Sahel Jihadists Move to Nigeria, Seeking Wealthier Terrain

A report released on Wednesday revealed that jihadist fighters who have long been active in Africa’s volatile Sahel region have established a presence in northwestern Nigeria after crossing from neighboring Benin. This move marks the latest trend of militants relocating to wealthier West African coastal nations.

These extremists, believed to be associated with al-Qaida, crossed from Benin’s heavily affected northern region in the past year and settled in Kainji Lake National Park, one of Nigeria’s largest, where other armed groups have also gained access. This information is based on a report by the Clingendael Institute think tank, which has extensive experience researching the Sahel region.

Locals residing near the park informed The Associated Press that the facility, which harbors one of West Africa’s rapidly declining lion populations, has been closed for over a year due to security threats posed by armed groups targeting nearby villages and roads.

“Previously, it served as a tourist destination, but now people find it difficult to travel through the area,” said John Yerima, a resident near the park in New Bussa town. “The road leading to the park is impassable. It’s extremely dangerous.”

Kars de Bruijne, a senior research fellow at the institute and one of the report’s authors, described the security situation at the 2,000-square mile park in Niger state and along the nearby Benin border as “spiraling out of control” and “a much more volatile situation than we had anticipated.”

The “persistent presence” of these armed groups in the park signifies the first evidence of a connection between the groups responsible for a decade-long insurgency in Nigeria’s northern region and al-Qaida-linked militants from the Sahel, the vast arid expanse south of the Sahara Desert, Bruijne explained.

Their presence presents an opportunity for these extremists to claim widespread success in both countries, which have already suffered from deadly attacks in recent years, he added.

The Sahel region, recognized globally as a hotbed for violent extremism, has witnessed a worsening security crisis alongside military coups that have overthrown democratic governments. As these military governments struggle to contain the violence, they are increasingly distancing themselves from traditional security partners like France and the United States while seeking support from Russia.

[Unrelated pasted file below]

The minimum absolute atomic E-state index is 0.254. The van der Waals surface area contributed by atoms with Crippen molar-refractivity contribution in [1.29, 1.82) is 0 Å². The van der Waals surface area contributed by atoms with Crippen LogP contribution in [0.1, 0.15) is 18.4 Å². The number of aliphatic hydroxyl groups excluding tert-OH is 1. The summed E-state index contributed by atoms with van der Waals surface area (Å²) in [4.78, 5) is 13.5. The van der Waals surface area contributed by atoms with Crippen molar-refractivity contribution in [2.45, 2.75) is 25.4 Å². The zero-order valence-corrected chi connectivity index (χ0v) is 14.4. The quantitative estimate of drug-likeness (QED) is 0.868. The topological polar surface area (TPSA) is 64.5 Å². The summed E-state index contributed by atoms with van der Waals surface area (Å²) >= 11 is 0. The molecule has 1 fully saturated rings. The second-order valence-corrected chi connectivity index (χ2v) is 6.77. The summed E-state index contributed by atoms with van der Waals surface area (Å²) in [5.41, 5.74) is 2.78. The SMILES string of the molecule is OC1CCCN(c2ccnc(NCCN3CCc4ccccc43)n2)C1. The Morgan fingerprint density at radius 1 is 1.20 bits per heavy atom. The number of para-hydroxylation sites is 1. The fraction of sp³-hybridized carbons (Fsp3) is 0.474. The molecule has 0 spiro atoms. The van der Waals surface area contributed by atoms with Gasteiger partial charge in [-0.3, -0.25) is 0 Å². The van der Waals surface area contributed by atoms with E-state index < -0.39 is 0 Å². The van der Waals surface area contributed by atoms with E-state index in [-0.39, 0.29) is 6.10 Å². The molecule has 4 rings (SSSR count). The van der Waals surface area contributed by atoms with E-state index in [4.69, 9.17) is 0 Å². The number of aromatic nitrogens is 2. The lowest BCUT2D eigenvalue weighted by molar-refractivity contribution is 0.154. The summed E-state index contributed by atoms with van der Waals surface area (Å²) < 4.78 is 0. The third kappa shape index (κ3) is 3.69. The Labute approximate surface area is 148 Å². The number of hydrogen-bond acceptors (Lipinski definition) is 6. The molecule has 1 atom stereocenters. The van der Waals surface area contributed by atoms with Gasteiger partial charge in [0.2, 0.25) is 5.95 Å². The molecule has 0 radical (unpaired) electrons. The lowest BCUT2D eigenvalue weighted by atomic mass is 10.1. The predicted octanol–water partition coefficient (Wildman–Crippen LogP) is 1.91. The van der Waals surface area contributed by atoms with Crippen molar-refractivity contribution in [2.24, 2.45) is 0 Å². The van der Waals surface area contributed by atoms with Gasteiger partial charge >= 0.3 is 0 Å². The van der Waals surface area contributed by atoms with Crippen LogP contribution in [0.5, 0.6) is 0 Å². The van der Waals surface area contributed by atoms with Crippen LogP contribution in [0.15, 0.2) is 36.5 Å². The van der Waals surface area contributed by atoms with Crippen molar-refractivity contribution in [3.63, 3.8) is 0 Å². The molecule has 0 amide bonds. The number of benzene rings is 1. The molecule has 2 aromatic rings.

In northwest Nigeria, security analysts have previously warned that the region’s remote territories, characterized by limited government presence but rich mineral resources and high poverty rates, offer an opportunity for expansion to jihadi groups operating primarily in the Sahel, as well as the Islamic State group, whose fighters hold sway in the Lake Chad basin.

“A link between Lake Chad and the Sahel is a significant development and allows the Islamic State to enhance their image as leaders in global jihad,” the report stated.

Conservationists also express concerns about the presence of armed groups in the park, which could further endanger the remaining lion population, already declining due to poaching and climate change. They point out that the park and most protected wildlife areas in Nigeria lack adequate patrols, making them vulnerable targets for armed groups.

“The security situation has become the primary concern regarding the lion populations in Nigeria,” said Stella Egbe, senior conservation manager at the Nigerian Conservation Foundation.

The Nigerian military often conducts aerial bombardments and deploys personnel to criminal hideouts in the conflict-ridden northern region. However, security forces, fatigued by the decade-long war in the northeast, are still outnumbered and outgunned in these remote villages, and the underlying causes of the conflict, such as poverty, persist.

The Clingendael report notes that the motives of the Sahel extremists in the park and their relationship with other armed groups present remain unclear. Security analysts suggest that this situation presents opportunities for logistics and increased influence amidst booming illicit trade across the porous border.

“The Sahelian jihadis could potentially use northwestern Nigeria as a platform for fundraising, logistics, and attempting to influence the local jihadi groups as part of their own competition,” stated James Barnett, a fellow at the Hudson Institute whose work in northwestern Nigeria was cited in the report.

Across numerous villages in Nigeria’s northwest, banditry, not jihadi fighters, remains the primary security threat, Barnett explained.

In the past, bandits have occasionally collaborated with jihadi fighters as separate entities in carrying out attacks. However, even in these rare instances of collaboration, Barnett warns, “the consequences can be extremely deadly.”